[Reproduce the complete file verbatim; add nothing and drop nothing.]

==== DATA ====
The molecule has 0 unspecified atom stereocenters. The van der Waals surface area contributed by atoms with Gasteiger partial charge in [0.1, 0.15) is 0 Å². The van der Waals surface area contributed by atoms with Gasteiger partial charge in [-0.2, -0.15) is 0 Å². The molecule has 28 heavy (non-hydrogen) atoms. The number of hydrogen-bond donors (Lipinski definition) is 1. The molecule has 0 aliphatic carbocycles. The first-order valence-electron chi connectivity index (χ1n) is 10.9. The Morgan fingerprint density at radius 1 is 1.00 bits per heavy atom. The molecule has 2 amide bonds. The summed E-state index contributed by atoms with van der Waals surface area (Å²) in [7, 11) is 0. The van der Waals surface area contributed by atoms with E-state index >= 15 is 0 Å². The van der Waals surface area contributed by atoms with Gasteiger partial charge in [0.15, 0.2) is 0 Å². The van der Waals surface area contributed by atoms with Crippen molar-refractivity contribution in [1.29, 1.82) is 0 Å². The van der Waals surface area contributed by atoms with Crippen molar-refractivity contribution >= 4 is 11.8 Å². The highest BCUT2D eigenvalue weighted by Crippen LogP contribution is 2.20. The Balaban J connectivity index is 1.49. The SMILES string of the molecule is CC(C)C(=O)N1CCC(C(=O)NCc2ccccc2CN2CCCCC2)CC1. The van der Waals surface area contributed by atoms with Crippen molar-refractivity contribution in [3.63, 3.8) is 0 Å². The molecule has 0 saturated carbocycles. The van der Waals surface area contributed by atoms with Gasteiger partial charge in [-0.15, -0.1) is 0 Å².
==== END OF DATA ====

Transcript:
The molecule has 0 unspecified atom stereocenters. The van der Waals surface area contributed by atoms with Gasteiger partial charge in [0.1, 0.15) is 0 Å². The van der Waals surface area contributed by atoms with Gasteiger partial charge in [-0.2, -0.15) is 0 Å². The molecule has 28 heavy (non-hydrogen) atoms. The number of hydrogen-bond donors (Lipinski definition) is 1. The molecule has 0 aliphatic carbocycles. The first-order valence-electron chi connectivity index (χ1n) is 10.9. The Morgan fingerprint density at radius 1 is 1.00 bits per heavy atom. The molecule has 2 amide bonds. The summed E-state index contributed by atoms with van der Waals surface area (Å²) in [7, 11) is 0. The van der Waals surface area contributed by atoms with E-state index >= 15 is 0 Å². The van der Waals surface area contributed by atoms with Gasteiger partial charge in [0.15, 0.2) is 0 Å². The van der Waals surface area contributed by atoms with Crippen molar-refractivity contribution in [1.29, 1.82) is 0 Å². The van der Waals surface area contributed by atoms with Crippen molar-refractivity contribution >= 4 is 11.8 Å². The highest BCUT2D eigenvalue weighted by Crippen LogP contribution is 2.20. The Balaban J connectivity index is 1.49. The SMILES string of the molecule is CC(C)C(=O)N1CCC(C(=O)NCc2ccccc2CN2CCCCC2)CC1. The van der Waals surface area contributed by atoms with Crippen molar-refractivity contribution in [3.63, 3.8) is 0 Å². The molecule has 0 saturated carbocycles. The van der Waals surface area contributed by atoms with Gasteiger partial charge in [-0.15, -0.1) is 0 Å².